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The Pacific Hardcover – March 2, 2010
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The Pacific presents the Pacific War, from America’s first battle with the Japanese to the final shot. It blends eyewitness accounts into a larger perspective on the course of the war. However, this larger perspective is not solely provided by the historian, but also by the veterans. Put another way, instead of layering some oral histories onto a historical framework, I follow the lives of five veterans who, between them, experienced most of the key moments of the war. By walking with these men through their respective wars, the reader comes to see The Pacificas a whole.
The result of this approach is, I think, unusually powerful. The war comes at the reader with speed and power and meaning. The veterans, moreover, were not historians calmly researching and reporting all the facts. Their very definite opinions about people and events, as expressed in the book, must be understood in that light. Although historians may contest some of their judgments, I think they are valuable. It’s not just that veterans have a right to their own opinions—they certainly earned it—it’s that their passion is infectious. Reading this book, you will always care about what happens and why.
A careful reader will of course discern a great many of my conclusions about the war. I choose these particular men out of hundreds of possibilities for a reason. You will notice, for instance, that the US Army receives scant notice. I recognize that there were more army divisions serving in the Pacific than Marine Corps divisions. I admit that in fighting their way through the South Pacific, the soldiers won battles every bit as harrowing as those fought by the Leathernecks. As a historian, though, I believe that the drive through the South Pacific was secondary. Had the US only been able to sustain one drive, it would have been the one through the Central Pacific. In order to keep my book to manageable length, I focused on the US Navy and its Marine Corps.
Although the book focuses on Marines, specifically the story of the First Marine Division, it also includes the life of one aircraft carrier pilot. The Pacific War was a carrier war as no war has ever been. Few men saw as much of the carrier war as Vernon “Mike” Micheel. To see Mike fly a dive bomber at the Battle of Midway and later at the Philippine Sea is to simultaneously appreciate these critical turning points; to understand them within the context of the war; and to witness the profound change in circumstances which occurred between them.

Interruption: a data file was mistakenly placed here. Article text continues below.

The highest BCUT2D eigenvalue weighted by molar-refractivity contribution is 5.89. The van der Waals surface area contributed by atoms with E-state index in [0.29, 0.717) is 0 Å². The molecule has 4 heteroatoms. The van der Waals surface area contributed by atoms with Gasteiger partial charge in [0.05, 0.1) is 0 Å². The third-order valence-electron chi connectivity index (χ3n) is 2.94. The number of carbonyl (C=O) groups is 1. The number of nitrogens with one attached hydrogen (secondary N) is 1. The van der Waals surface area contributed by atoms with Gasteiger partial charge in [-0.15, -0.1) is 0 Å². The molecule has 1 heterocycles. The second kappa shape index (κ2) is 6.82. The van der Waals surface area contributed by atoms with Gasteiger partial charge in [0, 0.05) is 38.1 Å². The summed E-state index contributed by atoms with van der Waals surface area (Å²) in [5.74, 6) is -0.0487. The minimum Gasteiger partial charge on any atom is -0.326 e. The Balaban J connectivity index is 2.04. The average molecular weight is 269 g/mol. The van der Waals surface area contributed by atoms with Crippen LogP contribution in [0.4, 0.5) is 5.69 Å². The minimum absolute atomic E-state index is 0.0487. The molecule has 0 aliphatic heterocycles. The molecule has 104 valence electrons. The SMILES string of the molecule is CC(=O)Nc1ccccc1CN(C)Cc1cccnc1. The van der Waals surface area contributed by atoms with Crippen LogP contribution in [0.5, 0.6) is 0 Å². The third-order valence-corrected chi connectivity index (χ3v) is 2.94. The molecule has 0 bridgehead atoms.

Mike Micheel served with two of the carrier war’s most important figures: Captain Miles Browning and Admiral J.J. “Jocko” Clark. Through Mike, we do not come to understand them in their totality, as their biographies provide. We see them in action and as viewed by someone who served under them. Mike did not care for Browning, who is revered by some historians, because Browning “short decked” his squadrons—as captain of the carrier USS Yorktown, he failed to ensure his pilots had enough open deck and enough headwind with which to take off. Conversely, Admiral Clark, who once accused Mike of skipping work to go drinking in the bars, comes off better than Browning. Clark’s personality could be as abrasive as Browning’s, but his motivations were sound. Mike understood that Clark wanted his ship to be the best. Every sailor on board Yorktown believed that their Admiral worked hard to achieve that goal.
Watching Mike’s experiences with these men, we understand why he judged them so. Part of his information about them came from hearsay or, as its known in the navy, scuttlebutt. Scuttlebutt is notoriously inaccurate. Mike knew that and tried not to be influenced by it, but he still was. The importance of gossip in the life of a man in combat is often stated by historians, but The Pacific endeavors to allow the reader to experience a man’s struggle to understand, to survive.